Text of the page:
Summary: Seventy five percent of children referred to neurologists due to headaches are diagnosed with migraines, making them a significant public health concern. Numerous studies have suggested the use of amitriptyline as the first line treatment, which is a tricyclic antidepressant. However, this drug produces side effects such as drowsiness and cardiac arrhythmias, as well as compliance issues due to only being in tablet form. Research of other treatments such as nutraceuticals including vitamin D, riboflavin, coenzyme Q10 and magnesium has shown promising results and have much fewer side effects. The aim of this paper was to analyse the effect of coenzyme Q10 on the duration, frequency and severity of migraines in comparison with amitriptyline. This randomised controlled trial showed that coenzyme Q10 is effective in lowering the frequency, duration and severity of migraines and can improve a patients quality of life. The study also showed the same results for amitriptyline, however given that coenzyme Q10 has less side effects, it is an optimal choice.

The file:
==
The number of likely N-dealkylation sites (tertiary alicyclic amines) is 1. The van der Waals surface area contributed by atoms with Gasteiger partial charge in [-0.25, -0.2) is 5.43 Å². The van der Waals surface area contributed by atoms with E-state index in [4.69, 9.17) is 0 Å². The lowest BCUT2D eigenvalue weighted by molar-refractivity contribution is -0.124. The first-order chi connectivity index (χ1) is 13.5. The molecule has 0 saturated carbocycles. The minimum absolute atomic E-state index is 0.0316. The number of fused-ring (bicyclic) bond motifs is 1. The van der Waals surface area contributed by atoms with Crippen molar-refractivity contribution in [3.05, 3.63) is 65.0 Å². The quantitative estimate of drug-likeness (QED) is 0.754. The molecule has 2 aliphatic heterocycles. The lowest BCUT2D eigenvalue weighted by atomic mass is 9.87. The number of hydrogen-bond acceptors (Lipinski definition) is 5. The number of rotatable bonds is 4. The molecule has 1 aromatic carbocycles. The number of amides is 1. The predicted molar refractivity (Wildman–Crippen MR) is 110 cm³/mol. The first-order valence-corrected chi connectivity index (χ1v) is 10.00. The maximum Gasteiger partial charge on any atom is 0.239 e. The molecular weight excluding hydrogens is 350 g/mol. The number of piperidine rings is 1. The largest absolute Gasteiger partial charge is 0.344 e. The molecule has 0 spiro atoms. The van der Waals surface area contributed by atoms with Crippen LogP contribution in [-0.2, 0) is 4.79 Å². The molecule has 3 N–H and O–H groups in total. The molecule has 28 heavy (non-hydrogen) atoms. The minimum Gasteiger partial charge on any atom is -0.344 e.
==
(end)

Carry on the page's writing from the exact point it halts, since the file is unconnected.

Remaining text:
Background: Migraine, one of the most common headaches in children, has a significant impact on children and their family’s quality of life (QoL). There are two approaches for controlling migraine headaches preventative and controlling acute attacks. Several drugs have been used for this purpose, and tricyclic antidepressants were at the top. Amitriptyline has shown not only a desirable effect on controlling the headaches but also some adverse side effects. Recently, finding effective drugs with fewer side effects, become more critical. Among them, nutraceuticals were one of the promising ones.
Materials and Methods: In this randomized clinical trial on 72 patients aged 5–15 years old with diagnosis of migraine based on the International Headache Society criteria, we compare the effectiveness of coenzyme Qten on frequency, duration, and severity of childhood migraine. For comparing the QoL, we used the International PedMIDAS questionnaire.
Results: Coenzyme Qten showed good therapeutic effects in children, especially in long-term use; however, amitriptyline showed more rapid response. After 3 months of treatment, clinical outcomes in the two groups did not significantly differ from each other. Similarly, Children’s QoL increased in the same way. There are more reported side effects in children using amitriptyline compared to coenzyme Qten.
Conclusions: According to results, Co-enzyme Q10, with fewer side effects and comparable therapeutic effects, especially in the long term, could be a good drug for prophylactic treatment of migraine headaches.
Article Publication Date: 30.05.22